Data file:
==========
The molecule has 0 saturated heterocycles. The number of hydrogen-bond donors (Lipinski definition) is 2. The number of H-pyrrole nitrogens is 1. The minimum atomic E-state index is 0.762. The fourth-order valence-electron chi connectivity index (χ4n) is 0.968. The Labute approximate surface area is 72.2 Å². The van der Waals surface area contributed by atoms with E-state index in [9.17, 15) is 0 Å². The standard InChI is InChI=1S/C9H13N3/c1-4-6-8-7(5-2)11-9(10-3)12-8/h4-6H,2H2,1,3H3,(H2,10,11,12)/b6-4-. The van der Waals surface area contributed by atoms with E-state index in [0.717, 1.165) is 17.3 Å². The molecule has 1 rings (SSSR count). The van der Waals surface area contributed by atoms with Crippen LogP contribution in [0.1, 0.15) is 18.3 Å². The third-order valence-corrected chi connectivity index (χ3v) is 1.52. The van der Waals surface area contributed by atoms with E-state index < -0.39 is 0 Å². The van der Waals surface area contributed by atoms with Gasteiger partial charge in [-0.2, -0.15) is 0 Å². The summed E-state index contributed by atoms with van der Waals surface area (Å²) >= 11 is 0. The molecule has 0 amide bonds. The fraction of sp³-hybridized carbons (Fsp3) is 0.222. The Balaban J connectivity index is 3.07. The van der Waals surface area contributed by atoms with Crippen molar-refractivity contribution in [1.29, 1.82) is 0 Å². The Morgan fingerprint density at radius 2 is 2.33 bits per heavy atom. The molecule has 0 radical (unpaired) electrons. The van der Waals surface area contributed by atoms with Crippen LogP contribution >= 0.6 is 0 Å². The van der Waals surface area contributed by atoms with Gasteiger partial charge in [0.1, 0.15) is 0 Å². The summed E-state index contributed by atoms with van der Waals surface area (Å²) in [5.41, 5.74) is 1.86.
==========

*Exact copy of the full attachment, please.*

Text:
The molecule has 0 saturated heterocycles. The number of hydrogen-bond donors (Lipinski definition) is 2. The number of H-pyrrole nitrogens is 1. The minimum atomic E-state index is 0.762. The fourth-order valence-electron chi connectivity index (χ4n) is 0.968. The Labute approximate surface area is 72.2 Å². The van der Waals surface area contributed by atoms with E-state index in [9.17, 15) is 0 Å². The standard InChI is InChI=1S/C9H13N3/c1-4-6-8-7(5-2)11-9(10-3)12-8/h4-6H,2H2,1,3H3,(H2,10,11,12)/b6-4-. The van der Waals surface area contributed by atoms with E-state index in [0.717, 1.165) is 17.3 Å². The molecule has 1 rings (SSSR count). The van der Waals surface area contributed by atoms with Crippen LogP contribution in [0.1, 0.15) is 18.3 Å². The third-order valence-corrected chi connectivity index (χ3v) is 1.52. The van der Waals surface area contributed by atoms with E-state index < -0.39 is 0 Å². The van der Waals surface area contributed by atoms with Gasteiger partial charge in [-0.2, -0.15) is 0 Å². The summed E-state index contributed by atoms with van der Waals surface area (Å²) >= 11 is 0. The molecule has 0 amide bonds. The fraction of sp³-hybridized carbons (Fsp3) is 0.222. The Balaban J connectivity index is 3.07. The van der Waals surface area contributed by atoms with Crippen molar-refractivity contribution in [1.29, 1.82) is 0 Å². The Morgan fingerprint density at radius 2 is 2.33 bits per heavy atom. The molecule has 0 radical (unpaired) electrons. The van der Waals surface area contributed by atoms with Crippen LogP contribution >= 0.6 is 0 Å². The van der Waals surface area contributed by atoms with Gasteiger partial charge in [0.1, 0.15) is 0 Å². The summed E-state index contributed by atoms with van der Waals surface area (Å²) in [5.41, 5.74) is 1.86.